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Zhu Hong (Chinese: 祩宏; pinyin: Zhù Hóng; Wade–Giles: Chu Hung; 1535–1615) Chinese Buddhist leader and anti-Jesuit. He was known as the “Master of Yunqi”, after a monastery restored in his honor. He was born in Hangzhou into a family with the surname Shen. Zhu was an excellent student, although he never succeeded along the path of officialdom. His first connection to Buddhism was that of the Pure Land variety. After failure in the official examinations he became a monk at thirty-one despite the existence of his second wife, who later became a nun. Zhu Hong died at the age of eighty-one. Zhu Hong is best remembered for his persistent hostility to Roman Catholicism. Zhu’s writings are a direct rebuttal to the Jesuit Matteo Ricci (利瑪竇).
Traditional Buddhist monasticism had declined by Zhu Hong’s age. The English translation of heshang (和尚) as “monk” by the late Ming is perhaps inappropriate. A better rendition might be “priest” as it is often used in Japan to describe those specialist practitioners of funeral rites and memorial services. Zhu Hong himself complained that “Monks are also geomancers, diviners, physiognomists, physicians, gynecologists, potion makers, spirit healers and alchemists. All of the above entail the extreme demise of Buddhism (Sanbi, p. 12b).” The Jesuit entry into sixteenth century China placed them in the middle of such conditions. For Zhu Hong and other Buddhists the Jesuits were an additional headache to a long list of serious problems. Zhu Hong’s rebuttal of Catholicism was the first of a longer and ever-growing response.
At the first stage of anti-Catholicism the Buddhists had a weak grasp of the religion. Zhu’s Tianshuo (天说, Explanation of Heaven) appeared in his Sanbi collection in 1615. Matteo Ricci’s monumental theological work Tienzhu shiyi (天主實義) had already appeared in 1596. Zhu Hongs polemic coincided with the political appointment of Shen Que (沈隺, d. 1624) as vice minister of rites in Nanking (Nanjing) and his initiation of an anti-Catholic campaign from official circles in 1616. Zhu Hongs collected essays, the Zhuzhuang suibi was written and published in three sections, the Chubi (初笔), Erbi (二笔) and the Sanbi (三笔), modeled after the classic Song period collection Rongzhai suibi. Zhu Hong’s first collection was published in 1600 at age 70, the second and third at age 81 in 1615.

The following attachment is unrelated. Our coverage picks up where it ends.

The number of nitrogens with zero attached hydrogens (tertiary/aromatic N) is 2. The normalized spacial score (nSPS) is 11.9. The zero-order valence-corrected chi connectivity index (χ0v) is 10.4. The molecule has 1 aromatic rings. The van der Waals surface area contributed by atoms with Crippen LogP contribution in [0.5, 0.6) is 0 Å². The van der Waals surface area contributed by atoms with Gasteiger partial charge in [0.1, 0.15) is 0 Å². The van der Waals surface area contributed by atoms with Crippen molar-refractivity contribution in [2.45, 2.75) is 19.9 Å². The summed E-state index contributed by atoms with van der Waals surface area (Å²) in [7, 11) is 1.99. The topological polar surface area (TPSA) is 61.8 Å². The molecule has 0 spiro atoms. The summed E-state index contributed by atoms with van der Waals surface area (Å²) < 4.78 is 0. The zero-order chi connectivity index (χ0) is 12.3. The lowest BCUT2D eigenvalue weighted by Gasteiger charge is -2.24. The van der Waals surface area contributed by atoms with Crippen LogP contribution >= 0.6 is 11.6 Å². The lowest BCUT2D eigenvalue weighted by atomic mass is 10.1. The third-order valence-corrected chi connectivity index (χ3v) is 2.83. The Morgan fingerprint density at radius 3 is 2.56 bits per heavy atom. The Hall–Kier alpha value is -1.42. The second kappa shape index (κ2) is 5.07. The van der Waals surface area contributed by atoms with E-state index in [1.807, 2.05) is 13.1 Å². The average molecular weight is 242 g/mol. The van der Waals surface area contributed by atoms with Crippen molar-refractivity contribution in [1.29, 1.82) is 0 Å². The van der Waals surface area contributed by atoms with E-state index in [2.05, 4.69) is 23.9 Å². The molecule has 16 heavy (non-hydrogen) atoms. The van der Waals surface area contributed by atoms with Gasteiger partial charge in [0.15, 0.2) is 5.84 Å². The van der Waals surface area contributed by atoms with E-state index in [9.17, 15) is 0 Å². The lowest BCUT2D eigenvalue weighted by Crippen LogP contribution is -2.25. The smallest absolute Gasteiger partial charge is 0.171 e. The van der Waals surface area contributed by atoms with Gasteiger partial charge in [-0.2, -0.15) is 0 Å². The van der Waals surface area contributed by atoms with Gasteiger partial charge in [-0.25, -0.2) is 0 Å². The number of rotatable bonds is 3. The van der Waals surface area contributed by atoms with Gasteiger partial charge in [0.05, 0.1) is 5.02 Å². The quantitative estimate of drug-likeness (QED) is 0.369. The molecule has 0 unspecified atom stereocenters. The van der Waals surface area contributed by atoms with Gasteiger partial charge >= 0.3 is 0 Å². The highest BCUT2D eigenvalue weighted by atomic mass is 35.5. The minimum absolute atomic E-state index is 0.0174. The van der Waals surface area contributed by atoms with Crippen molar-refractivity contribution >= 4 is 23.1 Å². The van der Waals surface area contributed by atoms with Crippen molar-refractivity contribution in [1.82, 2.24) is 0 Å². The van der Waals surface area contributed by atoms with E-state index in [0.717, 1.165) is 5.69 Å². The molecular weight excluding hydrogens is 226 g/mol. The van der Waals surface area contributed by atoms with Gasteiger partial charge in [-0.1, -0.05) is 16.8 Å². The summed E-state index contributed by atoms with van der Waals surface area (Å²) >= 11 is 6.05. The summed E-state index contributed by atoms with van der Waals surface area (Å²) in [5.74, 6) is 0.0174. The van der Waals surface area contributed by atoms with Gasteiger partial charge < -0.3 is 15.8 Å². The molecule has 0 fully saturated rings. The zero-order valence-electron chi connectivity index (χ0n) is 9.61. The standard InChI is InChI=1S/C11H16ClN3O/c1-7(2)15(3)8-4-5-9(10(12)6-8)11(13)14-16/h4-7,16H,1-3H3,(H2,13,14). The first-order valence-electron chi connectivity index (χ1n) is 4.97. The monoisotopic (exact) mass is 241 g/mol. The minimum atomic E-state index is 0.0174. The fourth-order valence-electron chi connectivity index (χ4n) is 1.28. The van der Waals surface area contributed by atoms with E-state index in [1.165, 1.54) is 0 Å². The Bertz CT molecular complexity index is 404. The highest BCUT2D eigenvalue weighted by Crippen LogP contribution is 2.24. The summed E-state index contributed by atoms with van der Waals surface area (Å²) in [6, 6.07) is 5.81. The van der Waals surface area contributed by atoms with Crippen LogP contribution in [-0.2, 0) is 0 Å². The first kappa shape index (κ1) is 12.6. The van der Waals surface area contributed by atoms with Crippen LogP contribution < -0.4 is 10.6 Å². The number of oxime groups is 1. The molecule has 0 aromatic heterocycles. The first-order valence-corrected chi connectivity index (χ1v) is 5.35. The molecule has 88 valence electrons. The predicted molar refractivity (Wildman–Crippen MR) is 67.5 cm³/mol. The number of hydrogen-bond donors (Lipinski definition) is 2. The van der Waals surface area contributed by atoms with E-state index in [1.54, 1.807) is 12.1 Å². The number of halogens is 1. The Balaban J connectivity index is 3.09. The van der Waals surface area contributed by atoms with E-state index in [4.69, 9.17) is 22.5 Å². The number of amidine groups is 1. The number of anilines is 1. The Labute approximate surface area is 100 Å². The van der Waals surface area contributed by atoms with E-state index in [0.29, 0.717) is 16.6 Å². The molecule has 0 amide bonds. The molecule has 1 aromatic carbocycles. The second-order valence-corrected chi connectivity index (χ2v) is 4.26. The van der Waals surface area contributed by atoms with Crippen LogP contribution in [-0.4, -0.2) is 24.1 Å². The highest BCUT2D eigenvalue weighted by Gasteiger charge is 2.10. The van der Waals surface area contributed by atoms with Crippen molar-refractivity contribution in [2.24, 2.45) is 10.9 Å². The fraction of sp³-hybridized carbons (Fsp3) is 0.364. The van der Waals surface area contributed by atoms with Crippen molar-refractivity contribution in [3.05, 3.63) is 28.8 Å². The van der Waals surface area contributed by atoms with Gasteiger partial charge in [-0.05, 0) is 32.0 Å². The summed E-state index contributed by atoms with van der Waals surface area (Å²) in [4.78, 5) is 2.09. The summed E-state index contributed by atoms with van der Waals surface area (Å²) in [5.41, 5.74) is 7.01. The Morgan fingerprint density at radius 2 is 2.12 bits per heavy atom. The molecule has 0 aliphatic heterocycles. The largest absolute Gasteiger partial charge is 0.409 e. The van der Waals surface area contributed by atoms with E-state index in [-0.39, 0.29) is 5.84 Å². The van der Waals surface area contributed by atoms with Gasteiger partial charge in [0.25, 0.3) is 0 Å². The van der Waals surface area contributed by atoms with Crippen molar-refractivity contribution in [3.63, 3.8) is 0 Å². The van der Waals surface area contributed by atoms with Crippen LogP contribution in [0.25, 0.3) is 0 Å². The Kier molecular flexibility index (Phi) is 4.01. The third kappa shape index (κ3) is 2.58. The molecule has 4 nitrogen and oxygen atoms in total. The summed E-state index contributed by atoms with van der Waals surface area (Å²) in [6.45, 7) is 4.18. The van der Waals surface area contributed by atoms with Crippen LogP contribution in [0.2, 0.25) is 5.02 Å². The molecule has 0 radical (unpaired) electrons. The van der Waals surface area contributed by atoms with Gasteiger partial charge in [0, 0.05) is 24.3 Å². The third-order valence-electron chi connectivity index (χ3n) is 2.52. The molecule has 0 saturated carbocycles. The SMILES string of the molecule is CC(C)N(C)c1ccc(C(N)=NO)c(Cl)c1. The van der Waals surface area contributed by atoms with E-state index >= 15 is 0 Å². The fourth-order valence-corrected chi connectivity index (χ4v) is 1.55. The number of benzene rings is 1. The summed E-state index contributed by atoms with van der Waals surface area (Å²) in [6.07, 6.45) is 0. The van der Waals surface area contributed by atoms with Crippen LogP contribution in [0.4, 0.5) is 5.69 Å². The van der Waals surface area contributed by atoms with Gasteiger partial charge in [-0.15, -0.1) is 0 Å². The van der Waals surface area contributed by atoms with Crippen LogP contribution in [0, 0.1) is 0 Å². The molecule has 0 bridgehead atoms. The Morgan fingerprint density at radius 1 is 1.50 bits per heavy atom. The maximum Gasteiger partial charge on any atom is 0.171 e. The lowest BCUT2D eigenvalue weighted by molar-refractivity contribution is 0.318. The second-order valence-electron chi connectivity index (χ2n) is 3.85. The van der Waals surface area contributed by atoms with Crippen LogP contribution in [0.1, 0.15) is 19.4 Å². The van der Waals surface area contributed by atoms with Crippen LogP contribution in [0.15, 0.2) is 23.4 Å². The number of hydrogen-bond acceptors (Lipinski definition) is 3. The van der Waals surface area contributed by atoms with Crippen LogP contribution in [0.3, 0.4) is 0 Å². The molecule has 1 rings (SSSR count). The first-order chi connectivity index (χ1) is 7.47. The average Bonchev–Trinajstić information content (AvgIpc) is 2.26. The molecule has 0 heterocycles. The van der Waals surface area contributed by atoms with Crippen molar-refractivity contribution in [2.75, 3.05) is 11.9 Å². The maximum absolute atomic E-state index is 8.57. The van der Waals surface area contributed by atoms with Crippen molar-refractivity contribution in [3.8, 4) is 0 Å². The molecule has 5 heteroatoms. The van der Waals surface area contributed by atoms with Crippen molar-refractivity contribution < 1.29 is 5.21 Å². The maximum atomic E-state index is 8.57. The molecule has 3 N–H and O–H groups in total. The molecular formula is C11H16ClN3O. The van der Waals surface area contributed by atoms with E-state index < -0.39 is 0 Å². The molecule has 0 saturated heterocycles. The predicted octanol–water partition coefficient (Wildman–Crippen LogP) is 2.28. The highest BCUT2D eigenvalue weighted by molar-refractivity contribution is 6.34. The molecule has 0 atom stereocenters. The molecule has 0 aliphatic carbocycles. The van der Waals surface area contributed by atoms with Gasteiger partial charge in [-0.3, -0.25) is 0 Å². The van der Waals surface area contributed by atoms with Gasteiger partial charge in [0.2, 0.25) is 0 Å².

- Yu Chun-fang, Renewal of Buddhism in China: Chu-Hung & the Late Ming Synthesis, Columbia University Press, 1981, ISBN 0-231-04972-2
- JEFFREY L. BROUGHTON,WITH ELISE YOKO WATANABE,© Oxford University Press 2015
The Chan Whip Anthology:A Companion to Zen Practice. Chan Whip Yunqi Zhuhong’s 雲棲袾宏 Whip for Spurring Students Onward through the Chan Barrier Checkpoints (Changuan cejin 禪關策進; T.2024.48.1097c10-1109a16) Anthology of extracts from Chan records dating from the late Tang dynasty to the Ming dynasty; also includes extracts from sutras and treatises; many with Zhuhong’s appended comments
- Carpenter, Bruce, E. "Buddhism and the Seventeenth Century Anti-Catholic Movement in China", Tezukayama University Review (Tezukayama Daigaku Ronshu), no. 54, 1986, pp. 17–26. ISSN 0385-7743
- Yu Chun-fang in Goodrich and Fang ed., Dictionary of Ming Biography, Columbia University Press, New York, 1976, vol. 1, 322-324. ISBN 0-231-03801-1